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‘Big World Abide: The Best of Eric Anders’ features a limited number of variations when it comes to musical formulas, and it works.

Music Review: Eric Anders – ‘Big World Abide: The Best of Eric Anders’

Eric Anders

San Francisco-based singer-songwriter Eric Anders has put together a compilation of his best tracks in Big World Abide: The Best of Eric Anders, released in March 2016. The tracks are taken off his previous albums: Not At One (2003), Songs For Wayward Days (2004), More Regrets (2005), Tethered to the Ground (2006), and Remains In Me (2011).

Many of the tracks are built with the same increase in intensity throughout. The alt rock “Tethered To The Ground” starts only with vocals and guitars. At the halfway mark, a keyboard adds a bit of intensity which is further increased at the two-third mark with the gentle swelling of drums and again at the three-quarter mark with female backing vocals. This is a very typical formula often heard in the music world, but Anders makes it work very well. “Remains In Me” is similarly built with the little variation of a country twang to this otherwise alt rock track.

Other such variations include the folk-flavored “Remembering On My Own”, the pop rock ballad “How Long and Why”, the melancholic “These People”, and the very sad, country-inspired “Looking Forward to Your Fall” (which also features strings). Strings also make an attention-grabbing appearance in “Never Enough”.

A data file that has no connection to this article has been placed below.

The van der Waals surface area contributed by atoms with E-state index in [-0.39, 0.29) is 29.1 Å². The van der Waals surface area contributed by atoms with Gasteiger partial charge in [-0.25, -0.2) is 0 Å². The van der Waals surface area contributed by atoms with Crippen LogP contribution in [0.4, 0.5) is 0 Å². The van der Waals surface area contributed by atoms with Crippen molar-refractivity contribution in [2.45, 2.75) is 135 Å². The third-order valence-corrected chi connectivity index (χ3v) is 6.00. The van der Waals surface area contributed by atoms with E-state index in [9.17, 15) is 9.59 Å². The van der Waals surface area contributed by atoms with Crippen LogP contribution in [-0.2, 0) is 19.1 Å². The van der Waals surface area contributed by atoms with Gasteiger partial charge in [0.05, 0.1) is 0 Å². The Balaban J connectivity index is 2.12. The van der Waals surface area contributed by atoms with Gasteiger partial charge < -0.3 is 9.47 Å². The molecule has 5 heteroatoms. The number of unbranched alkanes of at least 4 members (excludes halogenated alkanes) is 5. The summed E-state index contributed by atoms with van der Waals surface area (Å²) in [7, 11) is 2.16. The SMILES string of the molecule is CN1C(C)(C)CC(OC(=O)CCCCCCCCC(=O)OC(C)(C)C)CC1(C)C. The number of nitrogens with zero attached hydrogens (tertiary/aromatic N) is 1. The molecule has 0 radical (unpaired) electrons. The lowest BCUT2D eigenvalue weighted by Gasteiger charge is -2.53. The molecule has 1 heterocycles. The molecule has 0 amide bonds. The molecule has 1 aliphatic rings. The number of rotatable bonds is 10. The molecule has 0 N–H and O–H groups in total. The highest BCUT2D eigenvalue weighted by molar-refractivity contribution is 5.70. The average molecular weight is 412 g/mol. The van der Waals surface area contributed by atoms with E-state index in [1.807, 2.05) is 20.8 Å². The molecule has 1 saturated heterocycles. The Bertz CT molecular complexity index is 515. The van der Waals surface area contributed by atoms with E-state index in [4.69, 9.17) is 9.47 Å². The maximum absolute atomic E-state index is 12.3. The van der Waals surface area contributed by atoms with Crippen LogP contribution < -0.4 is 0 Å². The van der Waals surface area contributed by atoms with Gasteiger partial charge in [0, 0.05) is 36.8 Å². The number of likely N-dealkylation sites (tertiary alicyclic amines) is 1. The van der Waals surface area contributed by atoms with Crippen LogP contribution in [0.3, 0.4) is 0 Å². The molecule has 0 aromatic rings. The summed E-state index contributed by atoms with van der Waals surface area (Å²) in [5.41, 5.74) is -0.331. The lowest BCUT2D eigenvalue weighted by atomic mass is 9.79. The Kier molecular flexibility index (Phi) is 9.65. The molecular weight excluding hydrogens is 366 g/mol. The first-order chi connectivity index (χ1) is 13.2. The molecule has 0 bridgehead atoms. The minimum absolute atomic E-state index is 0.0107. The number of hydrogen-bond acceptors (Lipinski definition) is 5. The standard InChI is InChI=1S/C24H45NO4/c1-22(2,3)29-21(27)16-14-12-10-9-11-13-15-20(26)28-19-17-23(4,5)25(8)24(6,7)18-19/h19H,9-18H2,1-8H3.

A keyboard is often used by Anders as a way of bringing in subtle enhancements to the track in question, rather that as a backbone for an entire track. Typically, the keyboard kicks in around the one-third or halfway mark, such as in “Blister In The Sun”, enhancing the slow and mellow mood with delicate keyboard waves. Similarly, in the alt rock ballad “Settlin’ Comes”, the keyboard adds a certain extra coziness already generated by the combination of vocals, percussion, and guitars. Only in the pop rock track “Icarus” does the keyboard come in as a heavier-use instrument.

Interestingly enough, the “normal” vocals are one of the strengths of this album. Anders doesn’t have vocals that are attention grabbing or particularly unique; he has vocals that anyone with some musical training can achieve. But he knows how to carry a tune and how to emote, which makes every track on his album more accessible somewhat to the layman.

Of particular note is the track “Genocide And Justice”. After opening rather ominously, a guitar plucks its way through a light melody further lightened by airy vocals. The heavy theme of the track and the serious lyrics come therefore as a major contrast to the melody and vocals they are set in.

This compilation of “Best Of” tracks from Eric Anders’ various albums comes together as a surprisingly coherent whole. The tracks are all built on a limited variation of formulas that become very familiar only a few numbers into the album, with very few deviations from the norm Anders has set for himself. This works. Anders has successfully created a relaxing auditory environment which will probably appeal the most to adult contemporary fans. More information about Eric Anders is available on his official website and on his Facebook page, and tracks are available for streaming on SoundCloud.

Images provided by: Independent Music Promotions.

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